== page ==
The Arc, part VIII: La Reine Claude builds towards its conclusion
The action takes a violent turn in the hands of Brokentalkers
Gary Keegan and Feidlim Canon of Broken Talkers. Photograph: Drragh Kane
In the latest instalment to The Arc, our collaborative theatrical project with Dublin Theatre Festival, Gary Keegan and Feidlim Cannon of Brokentalkers have added to the contributions of Bush Moukarzel, Kate Heffernan, Stacey Gregg, Sonya Kelly, Deirdre Kinahan, Tom Murphy and Enda Walsh. The remaining playwrights in the project are Michael West, and Genevieve Hulme-Beaman.
On Sunday, the play received a rehearsed reading in the Projet Arts Centre as part of the Dublin Theatre Festival. Annabelle Comyn directed, with Kate Stanley Brennan playing Karolina, Niamh McCann playing Paulina and Declan Conlon playing the part of Mulcahy.
La Reine Claude, Part VIII
KAROLINA hands PAULINA the carving knife and a tin of Paint. PAULINA opens the tin of paint with the carving knife.
Lights up on apartment. The floor is covered in white sheets. KAROLINA and PAULINA are wearing red raincoats and blue wellington boots and both are covered in white paint. PAULINA holds the carving knife.
MULCAHY is in the armchair. He is naked. His hands, feet and head are tied to an armchair with leather straps. His left arm is connected to a saline drip. He has been painted white. From the suitcase PAULINA takes out a large frame with an image that the audience never see.
KAROLINA I told you you had something belonging to me.
MULCAHY (crying) Please stay away from my art. It is private. My private collection.
KAROLINA Private? She picks up paint can and smashes it off his groin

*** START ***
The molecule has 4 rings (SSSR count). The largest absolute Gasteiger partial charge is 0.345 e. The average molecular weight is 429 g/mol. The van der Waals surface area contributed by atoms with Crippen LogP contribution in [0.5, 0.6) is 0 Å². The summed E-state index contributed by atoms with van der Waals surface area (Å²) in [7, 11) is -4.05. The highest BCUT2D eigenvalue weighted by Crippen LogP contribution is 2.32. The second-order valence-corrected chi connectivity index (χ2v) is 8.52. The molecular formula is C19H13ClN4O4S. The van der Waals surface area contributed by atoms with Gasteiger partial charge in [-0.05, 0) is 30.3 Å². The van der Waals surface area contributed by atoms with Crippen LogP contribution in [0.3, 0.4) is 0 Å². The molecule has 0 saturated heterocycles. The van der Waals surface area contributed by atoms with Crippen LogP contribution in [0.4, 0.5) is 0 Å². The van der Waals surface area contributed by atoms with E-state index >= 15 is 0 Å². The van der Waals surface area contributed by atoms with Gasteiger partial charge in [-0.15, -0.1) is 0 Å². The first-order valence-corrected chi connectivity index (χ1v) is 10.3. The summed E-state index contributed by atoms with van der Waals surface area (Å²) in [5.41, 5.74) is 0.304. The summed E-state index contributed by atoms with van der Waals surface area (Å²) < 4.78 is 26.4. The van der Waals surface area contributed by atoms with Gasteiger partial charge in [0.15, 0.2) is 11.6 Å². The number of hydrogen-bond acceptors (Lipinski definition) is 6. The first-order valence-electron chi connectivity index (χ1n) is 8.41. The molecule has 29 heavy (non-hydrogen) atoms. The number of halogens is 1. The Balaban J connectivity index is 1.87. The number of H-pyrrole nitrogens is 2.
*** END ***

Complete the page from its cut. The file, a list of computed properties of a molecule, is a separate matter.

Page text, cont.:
KAROLINA Extreme realism, the art of representing an image where everything is in focus, where everything you see is literal as if the image itself, be it a bowl of plums or a beautiful queen or two young sisters.
MULCAHY Those are my words
KAROLINA The goal of extreme realism is to capture a moment in pain, sorry a moment in paint like a photograph snaps a picture, to show the goose bumps or the snot on the skin of a bare body, to catch the slightest glimmer of fear and carry it off the canvas and into the mind of the viewer so you look at it and think, This six year old girl IS cold. This eight year old girl IS calling for her mother to come and take her home and cuddle her.
MULCAHY Why are you speaking my works back to me.
PAULINA They are not your words. No one owns words.
MULCAHY This combination of words then. I used to speak this combination of words. To students.
KAROLINA To our mother.
MULCAHY I don’t remember
KAROLINA Did you take this photograph of my sister and me?
MULCAHY It’s not a photograph.
PAULINA goes once more to the microphone stand and speaks the following.
PAULINA To own a portrait is to purchase a piece of a soul, to exchange a moment of private terror for money.
MULCAHY It’s not a photograph. That never really took place.
PAULINA It cultivates a desire to interact with its subject, to carry forward this exchange of feelings.
MULCAHY You were never actually there. Like that. In that pose.
KAROLINA Look closer you art motherfucker. And tell me that’s not real fear on my sister’s six year old face.
PAULINA The problem of course with extreme realism is that after a time the experience of looking at it becomes less extreme. You tire of it.
MULCAHY It’s just a painting. It’s not real. MULCAHY repeats “It’s not real” during the following text.
PAULINA The two innocent subjects in the portrait have left nothing for the viewer to imagine. It is too realistic but some how not real enough for the occasion and so the artist looks for other methods of expression, more visceral, more real, more felt.
Paulina hands Karolina the carving knife and she removes Mulcahy’s eyes. During the eye removal Paulina stands at the microphone and sings a POLISH KARAOKE version of ‘I Wanna Know What Love Is’ by Anglo American rock band Foreigner.